Tag Archive | Spring Valley

Lens-Artists Photo Challenge – Farm Fences

In response to Ann-Christine’s topic of #10: Fences, this week’s Lens-Artists Photo Challenge, let me take you on a quick trip to Volkening Heritage Farm at Spring Valley Nature Center in Schaumburg.

Here, fences are not so much an intrusion as a picturesque part of the overall scene.  Many of them are weathered and some used only as a temporary measure but all of them seem to blend in with their surroundings.

Naturally, the animals on the farm play a large part in many of the fence images in my Spring Valley photo files.

And flowers play an important role in the pictures too, the fences sometimes appearing to be merely an adjunct to their cheerful color.


Whatever purpose the fences serve, they are nearly always a welcome addition to any image of Volkening Heritage Farm.

Weekly Photo Challenge – Shadow

The subject for The Weekly Photo Challenge at The Daily Post is shadow and, while I have plenty of pictures that have shadows incidental to the overall image, I don’t seem to have taken many where the shadow was the focal point. This was the best I could manage.  For more on the Weekly Photo Challenge, which this week was set for us by Cheri Lucas Rowlands, go to https://dailypost.wordpress.com/photo-challenges/shadow-2017/


A toad contemplates its shadow at a local nature center.


Two barns, one at Spring Valley Nature Center in Schaumburg and the other at Old World Wisconsin, patterned by shadows from nearby trees.


Littlest grandson keeping a close eye on his shadow during an early April walk at Spring Valley.


The ‘pergola effect’ shown here at the Missouri Botanical Garden in St. Louis, the gardens at the Biltmore Estate in Asheville SC and the Rose Garden at Cantigny in Wheaton, Illinois.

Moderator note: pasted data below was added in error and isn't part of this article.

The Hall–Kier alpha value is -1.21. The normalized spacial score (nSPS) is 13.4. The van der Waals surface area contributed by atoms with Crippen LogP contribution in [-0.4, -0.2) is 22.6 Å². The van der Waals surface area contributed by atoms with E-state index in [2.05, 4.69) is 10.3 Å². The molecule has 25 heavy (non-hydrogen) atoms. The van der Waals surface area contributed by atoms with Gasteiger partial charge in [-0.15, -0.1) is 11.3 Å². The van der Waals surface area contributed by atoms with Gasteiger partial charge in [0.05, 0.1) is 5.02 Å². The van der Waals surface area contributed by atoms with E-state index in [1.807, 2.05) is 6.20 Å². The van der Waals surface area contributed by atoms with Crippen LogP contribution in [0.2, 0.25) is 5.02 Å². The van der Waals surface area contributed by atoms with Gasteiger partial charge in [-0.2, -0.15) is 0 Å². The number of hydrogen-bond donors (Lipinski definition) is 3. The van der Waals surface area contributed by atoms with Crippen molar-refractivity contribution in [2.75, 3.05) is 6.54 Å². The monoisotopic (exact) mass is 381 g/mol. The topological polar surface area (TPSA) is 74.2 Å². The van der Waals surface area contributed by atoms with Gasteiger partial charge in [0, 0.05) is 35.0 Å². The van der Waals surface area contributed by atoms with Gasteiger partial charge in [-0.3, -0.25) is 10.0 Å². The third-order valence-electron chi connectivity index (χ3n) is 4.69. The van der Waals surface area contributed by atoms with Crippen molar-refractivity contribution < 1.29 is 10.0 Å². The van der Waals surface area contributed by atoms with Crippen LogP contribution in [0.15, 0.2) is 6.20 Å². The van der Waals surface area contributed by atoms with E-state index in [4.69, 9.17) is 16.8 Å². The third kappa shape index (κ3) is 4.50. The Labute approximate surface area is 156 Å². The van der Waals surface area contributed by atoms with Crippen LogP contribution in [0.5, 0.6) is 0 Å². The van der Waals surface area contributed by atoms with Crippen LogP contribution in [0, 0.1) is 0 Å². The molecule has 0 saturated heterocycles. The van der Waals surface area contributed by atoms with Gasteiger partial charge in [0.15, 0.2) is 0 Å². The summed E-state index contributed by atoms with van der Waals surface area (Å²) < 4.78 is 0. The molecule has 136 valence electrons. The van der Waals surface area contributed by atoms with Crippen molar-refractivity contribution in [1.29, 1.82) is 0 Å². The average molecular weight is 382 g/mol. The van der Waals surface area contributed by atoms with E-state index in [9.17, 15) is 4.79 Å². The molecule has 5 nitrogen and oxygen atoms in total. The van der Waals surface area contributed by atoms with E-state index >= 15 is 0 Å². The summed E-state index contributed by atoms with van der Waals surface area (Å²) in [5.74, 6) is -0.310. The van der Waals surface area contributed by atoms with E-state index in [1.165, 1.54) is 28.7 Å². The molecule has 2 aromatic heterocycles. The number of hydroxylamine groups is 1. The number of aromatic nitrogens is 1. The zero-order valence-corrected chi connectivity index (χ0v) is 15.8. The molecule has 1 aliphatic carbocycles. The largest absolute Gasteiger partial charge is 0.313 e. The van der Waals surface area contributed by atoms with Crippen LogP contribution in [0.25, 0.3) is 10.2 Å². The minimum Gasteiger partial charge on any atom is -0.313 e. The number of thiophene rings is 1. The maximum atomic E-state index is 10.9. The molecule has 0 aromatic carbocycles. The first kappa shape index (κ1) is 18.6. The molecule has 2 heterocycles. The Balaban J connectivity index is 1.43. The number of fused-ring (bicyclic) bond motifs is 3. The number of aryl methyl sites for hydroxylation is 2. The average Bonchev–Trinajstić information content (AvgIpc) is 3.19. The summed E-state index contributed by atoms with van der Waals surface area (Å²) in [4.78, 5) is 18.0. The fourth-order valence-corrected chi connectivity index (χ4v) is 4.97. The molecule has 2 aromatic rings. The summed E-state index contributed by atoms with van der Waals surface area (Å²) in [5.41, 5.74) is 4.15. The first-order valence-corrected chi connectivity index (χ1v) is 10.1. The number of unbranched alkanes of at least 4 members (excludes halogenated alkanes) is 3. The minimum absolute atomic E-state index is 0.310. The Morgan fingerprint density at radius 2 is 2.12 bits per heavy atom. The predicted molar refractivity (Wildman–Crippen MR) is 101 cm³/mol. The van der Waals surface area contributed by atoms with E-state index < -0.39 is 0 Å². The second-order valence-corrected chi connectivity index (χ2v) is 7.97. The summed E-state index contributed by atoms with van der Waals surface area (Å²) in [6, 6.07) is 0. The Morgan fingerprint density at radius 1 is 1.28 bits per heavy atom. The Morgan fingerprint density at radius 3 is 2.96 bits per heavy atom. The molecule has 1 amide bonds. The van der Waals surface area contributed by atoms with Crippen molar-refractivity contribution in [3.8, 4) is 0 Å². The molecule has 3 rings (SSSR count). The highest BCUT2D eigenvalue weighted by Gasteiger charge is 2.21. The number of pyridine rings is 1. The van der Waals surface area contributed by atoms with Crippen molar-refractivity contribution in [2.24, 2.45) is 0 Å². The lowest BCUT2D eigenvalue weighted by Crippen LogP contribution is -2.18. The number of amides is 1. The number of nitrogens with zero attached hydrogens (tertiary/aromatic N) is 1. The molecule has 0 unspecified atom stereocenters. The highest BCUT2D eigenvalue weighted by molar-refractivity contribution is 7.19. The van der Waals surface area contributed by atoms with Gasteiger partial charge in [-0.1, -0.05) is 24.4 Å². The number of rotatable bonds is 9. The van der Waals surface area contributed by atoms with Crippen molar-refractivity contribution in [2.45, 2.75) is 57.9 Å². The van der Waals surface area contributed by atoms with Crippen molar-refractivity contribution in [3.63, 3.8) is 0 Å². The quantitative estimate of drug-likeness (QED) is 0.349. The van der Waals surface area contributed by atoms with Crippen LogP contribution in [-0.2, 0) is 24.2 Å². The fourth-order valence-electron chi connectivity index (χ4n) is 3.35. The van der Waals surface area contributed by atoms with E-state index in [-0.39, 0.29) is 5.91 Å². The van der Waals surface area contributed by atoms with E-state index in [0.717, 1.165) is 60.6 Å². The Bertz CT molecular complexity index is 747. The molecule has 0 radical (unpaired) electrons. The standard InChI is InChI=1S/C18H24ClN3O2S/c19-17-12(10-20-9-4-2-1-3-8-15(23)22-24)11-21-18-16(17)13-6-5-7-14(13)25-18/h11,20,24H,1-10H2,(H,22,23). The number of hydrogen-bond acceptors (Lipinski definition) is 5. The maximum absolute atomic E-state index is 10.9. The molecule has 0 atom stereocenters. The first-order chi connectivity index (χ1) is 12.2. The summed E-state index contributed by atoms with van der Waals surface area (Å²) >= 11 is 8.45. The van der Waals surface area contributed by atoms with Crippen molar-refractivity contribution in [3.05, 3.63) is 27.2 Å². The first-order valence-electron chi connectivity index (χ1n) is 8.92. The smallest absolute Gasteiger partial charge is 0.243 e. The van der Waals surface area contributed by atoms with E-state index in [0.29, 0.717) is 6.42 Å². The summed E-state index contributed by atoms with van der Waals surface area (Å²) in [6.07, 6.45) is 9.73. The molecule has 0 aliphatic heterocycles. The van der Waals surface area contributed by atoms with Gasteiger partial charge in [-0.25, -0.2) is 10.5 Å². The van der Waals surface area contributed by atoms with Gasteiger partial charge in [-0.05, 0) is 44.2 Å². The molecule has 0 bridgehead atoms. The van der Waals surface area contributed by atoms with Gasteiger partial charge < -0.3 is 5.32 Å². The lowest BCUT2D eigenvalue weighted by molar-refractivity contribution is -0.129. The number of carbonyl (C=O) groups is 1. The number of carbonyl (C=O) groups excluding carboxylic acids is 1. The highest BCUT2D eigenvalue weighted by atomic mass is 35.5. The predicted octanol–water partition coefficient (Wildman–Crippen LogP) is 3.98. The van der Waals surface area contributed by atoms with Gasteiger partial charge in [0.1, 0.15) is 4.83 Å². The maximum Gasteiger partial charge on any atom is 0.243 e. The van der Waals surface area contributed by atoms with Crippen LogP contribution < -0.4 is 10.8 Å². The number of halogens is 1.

Trees in autumn cast long shadows at River Trails Nature Center in Northbrook, Illinois.



Hooray!   This is what it looks like at Spring Valley now that the snow has almost completely gone.  So much that lay hidden for so many weeks and months has been uncovered and life is getting back to normal.


I feel like embracing the whole of the great outdoors on a day like today!  It feels so good to get out in the fresh air without being encumbered by heavy coats, scarves and gloves.  After the winter we have just experienced I can fully appreciate every little sign of life that I come across on my way around the nature center even if it’s only a bird’s feather or a patch of lichen on a fallen tree branch.



Along the way I passed this bonfire, part of a controlled burn that is carried out intermittently at Spring Valley.  Someone was busy clearing fallen branches and twigs, making way for new growth among the trees.


Now that the snow has melted it has left a lot of soggy areas but even these are a welcome sign that Spring may finally be here.


Plenty of activity at the farm as workers prepare fields and enclosures, getting them ready to receive visitors for the first of many events held here during the coming months.



Walking along the path leading away from Volkening Heritage Farm I heard a slithering among the fallen leaves and spotted this garter snake, just one of the many creatures beginning to stir now that the weather has taken a turn for the better.